Forget about RBI, ERA, TD, GAA. Try CPR.
This situation involving a referee performing CPR on a player invites the question of how many sporting events have CPR-trained referees of off-field officials. Certainly worth further review as the sports world spends more time discussing amateur and pro athlete health issues, e.g. concussions.
From Sean Leahy’s Puck Daddy blog – http://sports.yahoo.com/nhl/blog/puck_daddy/post/Swedish-referee-performs-on-ice-CPR-saves-playe;_ylt=AknNuOR.DxV.dAjgjjQ5bWN.fNdF?urn=nhl%2C208416
Swedish referee performs on-ice CPR, saves player’s life
We’ve seen scary moments happen during NHL games, such as Chris Pronger(notes) taking a puck to the chest and suffering brief cardiac arrest during the 1998 playoffs and Jiri Fischer(notes) collapsing on the Detroit Red Wings‘ bench in 2005.
The most notable of frightening moments in recent times coming from Europe were the scrutinized death of Alexei Cherepanov, followed by Martin Kariya(notes) suffering a concussion and being taken off the ice on a tarp.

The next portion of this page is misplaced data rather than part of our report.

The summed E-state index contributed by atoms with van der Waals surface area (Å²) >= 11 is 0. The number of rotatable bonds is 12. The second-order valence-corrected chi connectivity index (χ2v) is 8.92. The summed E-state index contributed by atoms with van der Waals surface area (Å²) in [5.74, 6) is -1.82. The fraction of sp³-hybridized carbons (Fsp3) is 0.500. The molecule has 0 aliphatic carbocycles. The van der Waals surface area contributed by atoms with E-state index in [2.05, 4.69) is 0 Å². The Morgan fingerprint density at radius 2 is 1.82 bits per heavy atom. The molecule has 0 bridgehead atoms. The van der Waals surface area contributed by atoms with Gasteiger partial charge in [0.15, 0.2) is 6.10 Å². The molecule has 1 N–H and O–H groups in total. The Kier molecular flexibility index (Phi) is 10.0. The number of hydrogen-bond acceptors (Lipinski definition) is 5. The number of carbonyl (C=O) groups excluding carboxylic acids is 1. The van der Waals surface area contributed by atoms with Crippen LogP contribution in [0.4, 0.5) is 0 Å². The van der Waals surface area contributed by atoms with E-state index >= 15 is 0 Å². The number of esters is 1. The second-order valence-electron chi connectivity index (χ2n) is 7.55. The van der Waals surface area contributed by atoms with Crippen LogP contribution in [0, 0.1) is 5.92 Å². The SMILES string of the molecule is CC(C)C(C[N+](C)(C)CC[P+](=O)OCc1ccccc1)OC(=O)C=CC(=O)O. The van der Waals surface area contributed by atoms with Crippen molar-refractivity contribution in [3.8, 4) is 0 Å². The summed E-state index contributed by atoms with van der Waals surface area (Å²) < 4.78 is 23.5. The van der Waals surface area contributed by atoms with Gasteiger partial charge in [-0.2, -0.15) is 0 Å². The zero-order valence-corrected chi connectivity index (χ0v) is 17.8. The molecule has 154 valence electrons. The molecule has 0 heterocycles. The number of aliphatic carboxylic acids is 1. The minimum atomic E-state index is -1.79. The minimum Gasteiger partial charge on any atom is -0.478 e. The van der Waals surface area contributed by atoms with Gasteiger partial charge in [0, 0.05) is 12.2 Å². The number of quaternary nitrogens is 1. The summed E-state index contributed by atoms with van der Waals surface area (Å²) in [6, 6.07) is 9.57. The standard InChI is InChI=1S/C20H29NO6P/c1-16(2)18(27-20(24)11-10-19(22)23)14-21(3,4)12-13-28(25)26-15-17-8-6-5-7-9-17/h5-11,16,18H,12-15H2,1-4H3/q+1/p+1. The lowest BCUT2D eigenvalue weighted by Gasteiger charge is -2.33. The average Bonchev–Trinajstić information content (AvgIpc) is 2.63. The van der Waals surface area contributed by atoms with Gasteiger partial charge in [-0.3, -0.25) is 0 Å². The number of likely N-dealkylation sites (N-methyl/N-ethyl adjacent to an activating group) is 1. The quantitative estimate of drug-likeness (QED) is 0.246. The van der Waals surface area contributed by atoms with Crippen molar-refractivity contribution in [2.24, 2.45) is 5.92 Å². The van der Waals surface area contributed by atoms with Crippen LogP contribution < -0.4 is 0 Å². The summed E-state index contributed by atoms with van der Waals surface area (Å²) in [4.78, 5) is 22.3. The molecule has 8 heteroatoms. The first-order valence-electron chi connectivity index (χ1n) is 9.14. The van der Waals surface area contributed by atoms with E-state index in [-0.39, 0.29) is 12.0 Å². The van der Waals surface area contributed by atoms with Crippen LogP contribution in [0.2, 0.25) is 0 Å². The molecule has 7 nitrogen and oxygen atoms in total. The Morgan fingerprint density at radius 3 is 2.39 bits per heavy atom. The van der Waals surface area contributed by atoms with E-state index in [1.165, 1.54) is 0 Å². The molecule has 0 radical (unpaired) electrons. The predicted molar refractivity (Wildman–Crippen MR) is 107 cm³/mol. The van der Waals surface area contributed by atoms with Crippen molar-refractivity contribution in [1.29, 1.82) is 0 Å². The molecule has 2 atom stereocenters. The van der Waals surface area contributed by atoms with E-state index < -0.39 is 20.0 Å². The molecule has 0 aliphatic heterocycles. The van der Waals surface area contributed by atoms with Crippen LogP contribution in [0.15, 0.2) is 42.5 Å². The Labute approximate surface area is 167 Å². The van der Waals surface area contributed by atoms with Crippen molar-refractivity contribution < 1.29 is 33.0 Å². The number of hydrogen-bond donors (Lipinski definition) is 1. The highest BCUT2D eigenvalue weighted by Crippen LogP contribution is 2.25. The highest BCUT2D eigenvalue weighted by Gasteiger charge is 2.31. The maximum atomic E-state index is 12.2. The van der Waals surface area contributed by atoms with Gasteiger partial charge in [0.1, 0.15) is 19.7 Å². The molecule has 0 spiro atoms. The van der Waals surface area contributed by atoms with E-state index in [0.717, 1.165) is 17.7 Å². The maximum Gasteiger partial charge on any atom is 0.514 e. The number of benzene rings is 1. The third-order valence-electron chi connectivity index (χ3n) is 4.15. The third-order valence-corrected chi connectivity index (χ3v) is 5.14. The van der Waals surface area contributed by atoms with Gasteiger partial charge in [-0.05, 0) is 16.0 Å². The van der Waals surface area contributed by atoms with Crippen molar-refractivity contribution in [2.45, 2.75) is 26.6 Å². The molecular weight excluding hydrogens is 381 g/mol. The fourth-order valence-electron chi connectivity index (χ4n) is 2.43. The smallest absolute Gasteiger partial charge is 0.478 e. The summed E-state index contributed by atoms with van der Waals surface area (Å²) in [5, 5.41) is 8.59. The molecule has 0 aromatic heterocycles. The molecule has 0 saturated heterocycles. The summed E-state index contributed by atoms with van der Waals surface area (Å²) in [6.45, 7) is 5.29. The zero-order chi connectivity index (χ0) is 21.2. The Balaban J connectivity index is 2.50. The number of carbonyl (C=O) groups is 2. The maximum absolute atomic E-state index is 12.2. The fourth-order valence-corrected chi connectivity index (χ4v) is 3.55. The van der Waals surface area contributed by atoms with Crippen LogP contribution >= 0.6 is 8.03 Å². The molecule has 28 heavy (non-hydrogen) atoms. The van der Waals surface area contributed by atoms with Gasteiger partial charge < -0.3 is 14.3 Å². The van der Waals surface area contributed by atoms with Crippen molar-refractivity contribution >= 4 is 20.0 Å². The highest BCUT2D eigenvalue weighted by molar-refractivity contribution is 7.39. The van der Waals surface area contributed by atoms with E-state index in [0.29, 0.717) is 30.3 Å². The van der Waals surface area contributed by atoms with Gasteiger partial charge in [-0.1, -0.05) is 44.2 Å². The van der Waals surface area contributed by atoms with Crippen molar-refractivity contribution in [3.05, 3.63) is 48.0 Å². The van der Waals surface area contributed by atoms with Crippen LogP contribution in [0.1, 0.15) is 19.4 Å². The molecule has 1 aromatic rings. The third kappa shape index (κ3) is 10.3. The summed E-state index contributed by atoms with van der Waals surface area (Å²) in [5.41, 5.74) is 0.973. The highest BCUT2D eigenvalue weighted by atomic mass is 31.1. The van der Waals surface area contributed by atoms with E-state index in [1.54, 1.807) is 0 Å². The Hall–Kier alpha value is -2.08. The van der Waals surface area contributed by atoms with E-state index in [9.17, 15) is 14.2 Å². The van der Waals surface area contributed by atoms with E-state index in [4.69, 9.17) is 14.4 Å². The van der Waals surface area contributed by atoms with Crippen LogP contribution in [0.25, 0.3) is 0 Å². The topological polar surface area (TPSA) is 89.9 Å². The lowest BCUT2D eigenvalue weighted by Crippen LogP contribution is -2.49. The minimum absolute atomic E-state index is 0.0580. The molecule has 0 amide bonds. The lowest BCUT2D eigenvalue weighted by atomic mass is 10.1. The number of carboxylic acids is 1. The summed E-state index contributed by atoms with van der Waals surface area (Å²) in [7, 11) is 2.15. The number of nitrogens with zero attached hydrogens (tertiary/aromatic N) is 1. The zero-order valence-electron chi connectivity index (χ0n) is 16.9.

Luckily for Niklas Lihagen of Orebro HK of the Swedish Allsvenskan, tragedy was averted over the weekend when he collapsed on the ice after getting hit in the first period of a game against Bofors. Lihagen went into cardiac arrest. One of the referees, Wolmer Edqvist, who works as an ambulance driver, began CPR to attempt to restart his heart.
Fortunately, Edqvist’s attempt succeeded and Lihagen was taken away in an ambulance.